Loyola women’s basketball Head Coach Allison Guth was in Palm Springs, California when she received a phone call that changed her life.
Loyola women’s basketball Head Coach Allison Guth was in Palm Springs, California when she received a phone call that changed her life. As a sales-associate at Coca-Cola North America, Guth said she was sent on a visit with “a set spa and golfing” to build a relationship with a potential business partner. Little did she know, it would be her last corporate trip.
An Arlington Heights native, Guth was raised with basketball, finding her love for the sport through her father. She said he played during high school and continued to play in intramural leagues at his alma mater, Northwestern University. As Guth grew up, she said her father taught her the ropes.
There weren’t many organized basketball leagues for women when she was younger, Guth said. From the third to sixth or seventh grade, she said she had to play in boys clubs until girl leagues started popping up.
In 2000, she helped lead Buffalo Grove High School to a state title, earning an induction into the Illinois Basketball Coaches Association Hall of Fame with her team in 2013, according to Loyola Athletics.
Going into college, Guth was accepted into University of Illinois’ Gies College of Business, and expected to play golf instead of basketball.
“That was kind of the path I took,” Guth said. “I quickly realized as a freshman in college that I missed [basketball] incredibly. My path was really unique, because I ended up getting an opportunity to walk on and then earn a scholarship playing basketball.”
Guth said being a walk-on gave her the chance to compete alongside some of the best talent in the country when the Fighting Illini made their run to the NCAA Tournament in 2003. She added her time as a student athlete also helped her meet people critical to her return to the industry.
After graduating with a bachelor’s of science in business organizations with a focus in marketing, Guth began working with Coca-Cola North America in Denver. While on a business trip in Palm Springs, Guth said she received a call from former Loyola Head Coach Shannon Reidy. After meeting in a Nike clinic when Guth was still playing collegiately, she offered Guth the chance to return to Chicago and work on recruiting for her team at Loyola.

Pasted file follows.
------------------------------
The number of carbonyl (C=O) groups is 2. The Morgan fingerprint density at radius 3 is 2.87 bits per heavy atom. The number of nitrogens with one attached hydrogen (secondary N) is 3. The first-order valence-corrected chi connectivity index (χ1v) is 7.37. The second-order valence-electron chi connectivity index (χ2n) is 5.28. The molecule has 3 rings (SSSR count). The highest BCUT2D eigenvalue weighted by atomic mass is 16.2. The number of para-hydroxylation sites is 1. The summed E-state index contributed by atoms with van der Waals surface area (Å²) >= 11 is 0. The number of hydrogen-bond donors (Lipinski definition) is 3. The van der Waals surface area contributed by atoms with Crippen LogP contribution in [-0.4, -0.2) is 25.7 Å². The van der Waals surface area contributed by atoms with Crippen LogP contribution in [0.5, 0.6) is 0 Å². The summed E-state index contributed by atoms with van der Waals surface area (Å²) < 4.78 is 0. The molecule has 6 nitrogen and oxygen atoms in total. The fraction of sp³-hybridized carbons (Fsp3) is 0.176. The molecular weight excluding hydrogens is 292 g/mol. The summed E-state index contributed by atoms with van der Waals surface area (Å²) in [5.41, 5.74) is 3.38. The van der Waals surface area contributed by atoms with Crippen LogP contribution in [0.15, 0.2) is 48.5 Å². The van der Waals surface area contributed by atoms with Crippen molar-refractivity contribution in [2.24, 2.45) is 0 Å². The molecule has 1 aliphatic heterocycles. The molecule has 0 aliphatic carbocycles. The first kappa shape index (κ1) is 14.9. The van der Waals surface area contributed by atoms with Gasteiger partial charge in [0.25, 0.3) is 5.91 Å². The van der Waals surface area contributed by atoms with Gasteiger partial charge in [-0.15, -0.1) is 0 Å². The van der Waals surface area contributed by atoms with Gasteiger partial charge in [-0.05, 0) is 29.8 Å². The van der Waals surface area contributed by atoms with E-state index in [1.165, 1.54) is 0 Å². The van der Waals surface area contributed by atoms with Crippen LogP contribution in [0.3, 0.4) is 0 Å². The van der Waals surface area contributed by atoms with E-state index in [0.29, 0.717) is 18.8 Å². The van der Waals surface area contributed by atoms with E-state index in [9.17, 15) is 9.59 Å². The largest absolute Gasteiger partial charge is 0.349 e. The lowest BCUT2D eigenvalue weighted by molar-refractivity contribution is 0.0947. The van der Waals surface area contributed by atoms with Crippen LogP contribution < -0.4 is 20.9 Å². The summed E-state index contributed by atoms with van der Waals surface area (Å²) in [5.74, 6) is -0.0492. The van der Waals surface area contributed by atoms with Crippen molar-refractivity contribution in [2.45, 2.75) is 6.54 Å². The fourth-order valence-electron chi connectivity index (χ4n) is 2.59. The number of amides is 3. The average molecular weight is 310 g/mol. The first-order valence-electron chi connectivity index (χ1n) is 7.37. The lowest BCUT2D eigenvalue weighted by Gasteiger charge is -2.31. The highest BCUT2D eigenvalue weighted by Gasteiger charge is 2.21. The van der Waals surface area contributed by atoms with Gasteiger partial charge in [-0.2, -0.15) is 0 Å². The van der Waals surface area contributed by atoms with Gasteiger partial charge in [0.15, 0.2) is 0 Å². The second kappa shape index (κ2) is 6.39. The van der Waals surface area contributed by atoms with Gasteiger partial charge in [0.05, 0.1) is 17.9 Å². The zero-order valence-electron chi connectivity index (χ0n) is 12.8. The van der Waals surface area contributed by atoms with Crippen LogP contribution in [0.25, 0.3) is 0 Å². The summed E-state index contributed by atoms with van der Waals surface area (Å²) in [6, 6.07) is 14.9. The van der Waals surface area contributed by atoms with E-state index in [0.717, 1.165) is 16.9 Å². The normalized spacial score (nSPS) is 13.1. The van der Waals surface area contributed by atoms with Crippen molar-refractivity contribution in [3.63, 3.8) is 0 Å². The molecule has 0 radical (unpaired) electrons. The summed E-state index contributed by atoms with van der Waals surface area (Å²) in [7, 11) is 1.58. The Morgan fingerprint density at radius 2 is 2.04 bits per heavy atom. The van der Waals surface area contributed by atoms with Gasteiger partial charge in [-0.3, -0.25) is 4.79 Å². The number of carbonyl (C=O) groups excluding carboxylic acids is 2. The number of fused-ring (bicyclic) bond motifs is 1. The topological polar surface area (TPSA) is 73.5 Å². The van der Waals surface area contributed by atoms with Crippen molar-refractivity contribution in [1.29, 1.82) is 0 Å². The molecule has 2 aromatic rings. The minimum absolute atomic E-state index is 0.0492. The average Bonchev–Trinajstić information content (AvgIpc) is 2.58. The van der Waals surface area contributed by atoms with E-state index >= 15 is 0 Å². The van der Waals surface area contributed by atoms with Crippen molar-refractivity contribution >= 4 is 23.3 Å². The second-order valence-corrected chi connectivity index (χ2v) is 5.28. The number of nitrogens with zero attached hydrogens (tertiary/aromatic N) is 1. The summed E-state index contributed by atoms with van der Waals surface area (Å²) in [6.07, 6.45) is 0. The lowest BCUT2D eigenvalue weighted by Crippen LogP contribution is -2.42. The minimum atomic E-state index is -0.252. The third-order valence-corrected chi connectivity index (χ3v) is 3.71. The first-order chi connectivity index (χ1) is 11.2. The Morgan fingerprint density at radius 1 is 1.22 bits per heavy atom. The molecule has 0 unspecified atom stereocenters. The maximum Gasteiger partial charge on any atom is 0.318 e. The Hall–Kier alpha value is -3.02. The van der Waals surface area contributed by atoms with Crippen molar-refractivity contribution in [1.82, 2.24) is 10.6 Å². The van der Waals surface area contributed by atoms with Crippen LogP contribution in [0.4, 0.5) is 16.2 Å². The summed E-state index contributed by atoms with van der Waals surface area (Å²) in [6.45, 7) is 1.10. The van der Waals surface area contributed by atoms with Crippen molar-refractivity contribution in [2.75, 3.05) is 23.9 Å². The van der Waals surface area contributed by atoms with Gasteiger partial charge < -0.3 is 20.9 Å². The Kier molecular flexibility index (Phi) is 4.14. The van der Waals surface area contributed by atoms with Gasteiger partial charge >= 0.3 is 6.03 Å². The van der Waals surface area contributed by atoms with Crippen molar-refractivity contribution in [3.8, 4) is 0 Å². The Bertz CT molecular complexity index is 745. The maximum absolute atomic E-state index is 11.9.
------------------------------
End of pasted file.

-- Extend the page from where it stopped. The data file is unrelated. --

Once Guth landed back in Denver and had time to assess the situation, she said it felt like divine timing that an opportunity for her to follow her true passion in leadership and her purpose of impacting people positively came her way. Despite the perks that came with her job — such as the company car and the business trips to vacation-esque destinations like Palm Springs — she described her decision as a no-brainer.
“I turned that all in for a bike and moved to Chicago because I had to save money,” Guth said. “That was the deal.”
Guth said she had always been fascinated with leadership, adding she has been gifted with the skill set to bring people together. Whether it be her student council president role in high school, her involvement in business fraternities at her university or her role across basketball teams, Guth said she was always looking for organizations that brought people together.
Transitioning from the standard nine-to-five job to working in college athletics is an effort in itself, Guth said, since the job is 24/7, 365 days a year. Regardless, Guth mentioned several times how easy it feels to put in the hours knowing she’s following her passion and purpose in coaching.
“Coaching to me is teaching, it’s mentoring, it’s impacting a young person’s life and really integral part of their life,” Guth said. “I think college is so cool. I think that these next four years really impact the next 40 years of your life.”
After 18 seasons as a head coach, Guth described her leadership role from the sidelines differently than when she was on the court. The primary focus of her coaching staff today is to have a positive impact on the lives of their players.
Guth said her student-athlete experience is over, and now it’s her responsibility to make her student-athletes have the best possible version of it.
“Our why is really the student-athlete experience,” Guth said. “We want our players, our young women, to come in and to grow holistically — I’m real serious when I say this — to be the best versions of themselves when they’re crossing that graduation stage.”
After finishing with a 6-24 overall record, going 1-15 in the Atlantic 10 (A-10) during the 2022-23 season, there is room for growth for the Ramblers. Despite not being happy with the outcome, Guth said she believes this year was foundational in a lot of ways, helping build the blueprint for the championship culture she wants to build.
“I believe that comparison is the thief of all joy,” Guth said. “I think we got to kind of stay in your lane, put your head down, do the hard work and get it done.”
Featured image courtesy of Steve Woltmann for Loyola Athletics